The first epidemiological reports suggested that most of the early cases had links with Huanan Seafood Market in Wuhan that also sells poultry, snakes and bats. Samples from the market have tested positive for 2019-nCoV and phylogenetic analysis has suggested a recent common ancestor virus and a spill-over event from bats. This investigation is ongoing and while it has important implications for disease control, confirmation of human to human transmission mainly occurring in family clusters has generated more concern. The infection of healthcare workers and of nosocomial amplification re-enforces the need for rapid detection, isolation and appropriate infection prevention and control precautions.
29 provinces in China have now reported cases of 2019-nCoV infection and it is not surprising that cases have been exported to 12 other countries, given the rapid increase in international travel from China since SARS-CoV. This has resulted in increased surveillance activities at ports of entry and extensive travel restrictions have been introduced in Wuhan and other Chinese cities. Restriction of movement is not an intervention that is generally advocated by WHO, but it recognises the autonomy of member states. During various timepoints during the West African Ebola outbreak, travel restrictions were also introduced, and their success has been debated.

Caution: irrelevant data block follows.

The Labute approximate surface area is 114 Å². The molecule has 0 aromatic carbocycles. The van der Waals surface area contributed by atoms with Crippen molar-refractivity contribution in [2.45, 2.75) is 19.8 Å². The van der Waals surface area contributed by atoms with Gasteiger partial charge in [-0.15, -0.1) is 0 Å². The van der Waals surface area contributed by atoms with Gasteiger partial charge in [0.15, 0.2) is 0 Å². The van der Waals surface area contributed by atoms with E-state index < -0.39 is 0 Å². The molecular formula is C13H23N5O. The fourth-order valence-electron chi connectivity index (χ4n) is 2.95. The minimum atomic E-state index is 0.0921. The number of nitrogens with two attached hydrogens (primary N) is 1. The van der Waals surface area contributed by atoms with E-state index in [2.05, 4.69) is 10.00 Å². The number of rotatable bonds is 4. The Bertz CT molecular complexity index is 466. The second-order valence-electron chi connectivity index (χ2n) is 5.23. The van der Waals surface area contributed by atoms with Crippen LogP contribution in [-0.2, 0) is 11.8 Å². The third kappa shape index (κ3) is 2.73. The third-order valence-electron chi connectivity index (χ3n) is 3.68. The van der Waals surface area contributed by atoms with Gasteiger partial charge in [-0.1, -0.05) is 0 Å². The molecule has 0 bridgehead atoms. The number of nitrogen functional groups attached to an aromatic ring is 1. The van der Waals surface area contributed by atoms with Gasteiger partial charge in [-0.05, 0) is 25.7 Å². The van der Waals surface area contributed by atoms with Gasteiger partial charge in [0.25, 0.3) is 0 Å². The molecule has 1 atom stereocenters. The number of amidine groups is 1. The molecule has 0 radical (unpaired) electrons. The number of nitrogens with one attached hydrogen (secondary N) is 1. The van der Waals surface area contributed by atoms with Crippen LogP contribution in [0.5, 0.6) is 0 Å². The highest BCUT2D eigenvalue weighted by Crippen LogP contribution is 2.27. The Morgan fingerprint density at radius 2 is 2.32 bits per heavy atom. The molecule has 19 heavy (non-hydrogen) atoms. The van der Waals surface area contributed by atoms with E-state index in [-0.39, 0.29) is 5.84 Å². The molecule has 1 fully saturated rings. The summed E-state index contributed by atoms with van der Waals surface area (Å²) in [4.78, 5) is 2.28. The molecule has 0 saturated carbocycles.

It may be that China considers these to be short-term solution to buy time for a comprehensive public health response to be put in place. What is clear however, is that the cooperation and social mobilisation of communities in outbreak affected areas is a key pillar of the response. The current cases that have been managed outside of China are in countries with robust public health infrastructure, but if the outbreak extends to lower and middle-income countries a more coordinated and extensive international response will be required.